The Anchorage School Board approved revisions to its 2014-15 budget Monday, reinstating scores of teaching jobs after the district received millions of dollars in unanticipated state and municipal funding.
In a unanimous vote, the seven-member board passed the revisions shortly before 9:30 p.m. after a more than two-hour debate on how to best stretch money, staff classrooms and allocate funds to charter schools.
"We know that the last several months that we've been through this budget process have been very taxing on our community, on our students and on our staff," Ed Graff, district superintendent, said to the board in his closing report.
Graff had announced his proposed budget revisions in a press conference Friday, adding about $25.26 million to the district's approximate $743.5 million budget. He proposed restoring 86 of the 143 teaching jobs chopped in the budget passed by the board in February. It took the board's approval to make the changes final.
The board proposed five amendments to Graff's proposal Monday night. All but one failed. The passed amendment decreased the percentage charter schools will pay next budget year into a district-wide pool for special-education services. It aimed to ease the transition into a new system established by the governor's omnibus education bill, said Mark Foster, the district's chief financial officer.
Some board members also took issue with the proposal to bring back a second planning period for middle school core teachers.
"In some respects middle school has a big target on its back because of this extra planning period," said Eric Croft, board president.
An amendment failed that would have added a second planning period for elective teachers, too. Another amendment failed that would have gotten rid of the second planning period altogether.
Despite the debate, the cut of 57 classroom teachers remained, a response to the district's budget shortfall of about $5 million. That translates into a loss of 29 elementary school teachers, 14 middle school teachers and 14 teachers in high school, according to the budget revisions.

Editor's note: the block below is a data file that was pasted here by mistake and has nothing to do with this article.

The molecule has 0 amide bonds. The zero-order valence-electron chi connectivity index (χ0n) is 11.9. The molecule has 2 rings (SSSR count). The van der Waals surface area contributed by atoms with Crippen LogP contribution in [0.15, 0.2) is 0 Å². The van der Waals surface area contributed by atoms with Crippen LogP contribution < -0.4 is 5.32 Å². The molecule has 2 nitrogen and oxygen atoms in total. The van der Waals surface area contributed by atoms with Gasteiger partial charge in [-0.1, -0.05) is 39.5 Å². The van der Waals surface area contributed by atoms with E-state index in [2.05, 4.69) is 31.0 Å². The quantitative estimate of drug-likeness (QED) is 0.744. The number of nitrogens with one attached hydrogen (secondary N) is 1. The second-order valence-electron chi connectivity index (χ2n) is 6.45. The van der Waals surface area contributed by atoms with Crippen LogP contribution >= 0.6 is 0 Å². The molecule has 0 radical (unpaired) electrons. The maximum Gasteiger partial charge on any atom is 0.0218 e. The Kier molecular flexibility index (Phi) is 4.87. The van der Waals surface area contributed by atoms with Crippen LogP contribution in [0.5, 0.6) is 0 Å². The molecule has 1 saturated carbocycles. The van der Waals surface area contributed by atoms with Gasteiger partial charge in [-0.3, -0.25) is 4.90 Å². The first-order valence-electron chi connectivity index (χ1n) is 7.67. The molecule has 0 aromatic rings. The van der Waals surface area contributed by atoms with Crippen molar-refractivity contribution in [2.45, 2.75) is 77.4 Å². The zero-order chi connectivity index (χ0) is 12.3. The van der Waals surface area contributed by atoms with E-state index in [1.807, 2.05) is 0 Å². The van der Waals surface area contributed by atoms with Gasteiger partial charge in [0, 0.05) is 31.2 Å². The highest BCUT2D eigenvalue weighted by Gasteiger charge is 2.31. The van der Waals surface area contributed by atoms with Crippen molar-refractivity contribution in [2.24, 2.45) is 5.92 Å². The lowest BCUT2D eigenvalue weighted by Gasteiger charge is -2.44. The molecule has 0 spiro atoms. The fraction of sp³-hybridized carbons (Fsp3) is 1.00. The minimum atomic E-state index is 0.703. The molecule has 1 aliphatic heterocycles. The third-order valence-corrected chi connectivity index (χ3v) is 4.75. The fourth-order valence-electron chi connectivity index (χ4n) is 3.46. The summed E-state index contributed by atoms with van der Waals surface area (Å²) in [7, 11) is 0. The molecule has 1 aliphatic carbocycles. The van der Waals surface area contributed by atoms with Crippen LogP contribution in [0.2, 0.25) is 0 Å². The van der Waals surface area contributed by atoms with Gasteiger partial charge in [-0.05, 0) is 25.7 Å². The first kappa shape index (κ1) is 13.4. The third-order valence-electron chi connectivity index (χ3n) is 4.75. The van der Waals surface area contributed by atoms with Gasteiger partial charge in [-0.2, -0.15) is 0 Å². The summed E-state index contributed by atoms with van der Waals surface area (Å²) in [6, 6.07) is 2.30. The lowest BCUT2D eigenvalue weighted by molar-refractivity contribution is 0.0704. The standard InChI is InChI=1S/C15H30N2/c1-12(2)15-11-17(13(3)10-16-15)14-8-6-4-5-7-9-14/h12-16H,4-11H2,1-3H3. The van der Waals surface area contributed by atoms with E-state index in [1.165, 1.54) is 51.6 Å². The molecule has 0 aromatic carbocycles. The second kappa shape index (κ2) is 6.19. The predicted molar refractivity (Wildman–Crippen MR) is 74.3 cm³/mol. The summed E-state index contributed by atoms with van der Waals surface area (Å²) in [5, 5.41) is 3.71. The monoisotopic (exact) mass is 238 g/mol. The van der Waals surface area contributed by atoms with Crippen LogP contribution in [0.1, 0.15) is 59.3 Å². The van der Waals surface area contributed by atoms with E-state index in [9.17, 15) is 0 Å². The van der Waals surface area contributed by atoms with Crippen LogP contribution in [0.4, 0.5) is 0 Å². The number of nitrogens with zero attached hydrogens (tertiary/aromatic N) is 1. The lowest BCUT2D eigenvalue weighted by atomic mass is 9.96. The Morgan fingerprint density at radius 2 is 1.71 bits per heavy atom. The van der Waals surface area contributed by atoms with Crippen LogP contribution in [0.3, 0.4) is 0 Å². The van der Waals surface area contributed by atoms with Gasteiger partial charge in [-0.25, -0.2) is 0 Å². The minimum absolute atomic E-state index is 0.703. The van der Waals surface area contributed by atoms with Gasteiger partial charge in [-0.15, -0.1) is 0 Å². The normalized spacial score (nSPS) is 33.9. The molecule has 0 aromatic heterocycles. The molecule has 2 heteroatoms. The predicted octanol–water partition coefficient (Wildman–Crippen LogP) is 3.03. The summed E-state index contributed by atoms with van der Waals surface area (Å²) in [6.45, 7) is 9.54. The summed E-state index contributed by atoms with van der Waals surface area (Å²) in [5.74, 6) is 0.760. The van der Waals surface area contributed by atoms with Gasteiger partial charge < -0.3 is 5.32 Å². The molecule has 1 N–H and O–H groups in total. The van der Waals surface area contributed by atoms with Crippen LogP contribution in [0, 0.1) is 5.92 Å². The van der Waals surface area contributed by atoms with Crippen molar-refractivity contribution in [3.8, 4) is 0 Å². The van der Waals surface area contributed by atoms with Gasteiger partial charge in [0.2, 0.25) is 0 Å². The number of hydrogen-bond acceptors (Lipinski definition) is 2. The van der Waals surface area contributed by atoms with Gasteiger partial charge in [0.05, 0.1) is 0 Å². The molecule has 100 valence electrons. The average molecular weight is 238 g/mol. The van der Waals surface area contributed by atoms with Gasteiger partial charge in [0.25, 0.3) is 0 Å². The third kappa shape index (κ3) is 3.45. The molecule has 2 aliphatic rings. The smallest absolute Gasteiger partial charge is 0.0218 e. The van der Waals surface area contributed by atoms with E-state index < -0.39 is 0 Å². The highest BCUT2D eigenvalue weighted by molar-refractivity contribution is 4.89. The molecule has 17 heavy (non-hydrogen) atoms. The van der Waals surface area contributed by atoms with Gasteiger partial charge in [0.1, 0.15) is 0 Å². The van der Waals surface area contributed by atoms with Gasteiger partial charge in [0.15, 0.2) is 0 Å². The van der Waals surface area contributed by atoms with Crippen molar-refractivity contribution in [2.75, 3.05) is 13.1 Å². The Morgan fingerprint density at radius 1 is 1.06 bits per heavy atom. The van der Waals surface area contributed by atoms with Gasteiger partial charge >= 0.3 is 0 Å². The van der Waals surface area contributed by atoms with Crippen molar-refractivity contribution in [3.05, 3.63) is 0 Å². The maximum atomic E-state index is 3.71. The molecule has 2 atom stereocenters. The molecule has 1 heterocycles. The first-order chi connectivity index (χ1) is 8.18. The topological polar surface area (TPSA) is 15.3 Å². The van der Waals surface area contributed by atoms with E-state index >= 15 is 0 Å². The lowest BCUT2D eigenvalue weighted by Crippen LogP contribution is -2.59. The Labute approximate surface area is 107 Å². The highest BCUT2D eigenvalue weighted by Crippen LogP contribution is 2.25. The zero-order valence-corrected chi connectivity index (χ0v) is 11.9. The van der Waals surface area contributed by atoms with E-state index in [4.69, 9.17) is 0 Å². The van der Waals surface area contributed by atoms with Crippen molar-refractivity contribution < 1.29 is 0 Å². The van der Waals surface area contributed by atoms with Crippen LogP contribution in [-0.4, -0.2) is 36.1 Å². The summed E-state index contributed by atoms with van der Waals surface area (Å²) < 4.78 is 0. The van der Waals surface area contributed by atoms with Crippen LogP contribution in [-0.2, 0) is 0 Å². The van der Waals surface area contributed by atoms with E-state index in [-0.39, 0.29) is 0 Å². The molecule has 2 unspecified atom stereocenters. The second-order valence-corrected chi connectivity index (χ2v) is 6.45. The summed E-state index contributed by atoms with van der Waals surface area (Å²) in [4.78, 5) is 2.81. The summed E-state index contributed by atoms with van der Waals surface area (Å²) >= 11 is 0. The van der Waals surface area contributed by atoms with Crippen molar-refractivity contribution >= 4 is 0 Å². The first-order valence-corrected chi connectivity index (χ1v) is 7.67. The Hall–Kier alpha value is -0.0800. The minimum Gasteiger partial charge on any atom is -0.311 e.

The district originally projected a $23 million shortfall in January. But in April, the Anchorage Assembly increased its local municipal tax appropriation by $5.8 million and voted to discontinue billing the district for Anchorage Police Department officers in school district facilities. The Alaska Legislature bumped up the base student allocation, a per-student payment that funds 57 percent of the district's operating budget. Though, not by as much as the board had asked.
The district still cut non-classroom positions to balance the budget and laid off 39 teachers earlier this month. Some may be rehired if they qualify for a job that has opened up, said Heidi Embley, district spokeswoman.
"Our hands are tied," said board member Tam Agosti-Gisler.
The board did vote to allocate more than $20 million in three-year state funding to pilot programs.
Those three-year pilot programs include:
• Early literacy: The district will add 18 classroom teachers in kindergarten, first and second grade to support smaller class size and hire 12 early literacy coaches. Cost: $10 million.
• Pre-kindergarten: Pre-kindergarten offerings will be extended to three more schools. Cost: $6 million
• Science, technology and engineering curriculum: The district will expand the curriculum with new materials, kits and textbooks. Cost: $3 million.
• Classroom technology upgrade: The district will distribute mobile technology resources like tablets and laptops to teachers and students and pay for district-wide site licenses for software support. Cost: $3 million.
• Teacher training/evaluation: Professional development instructional tours will be expanded to at least 14 more schools. Money will also go toward teacher training and substitutes. Cost: $1.5 million.
Reach Tegan Hanlon at firstname.lastname@example.org or 257-4589.
By TEGAN HANLON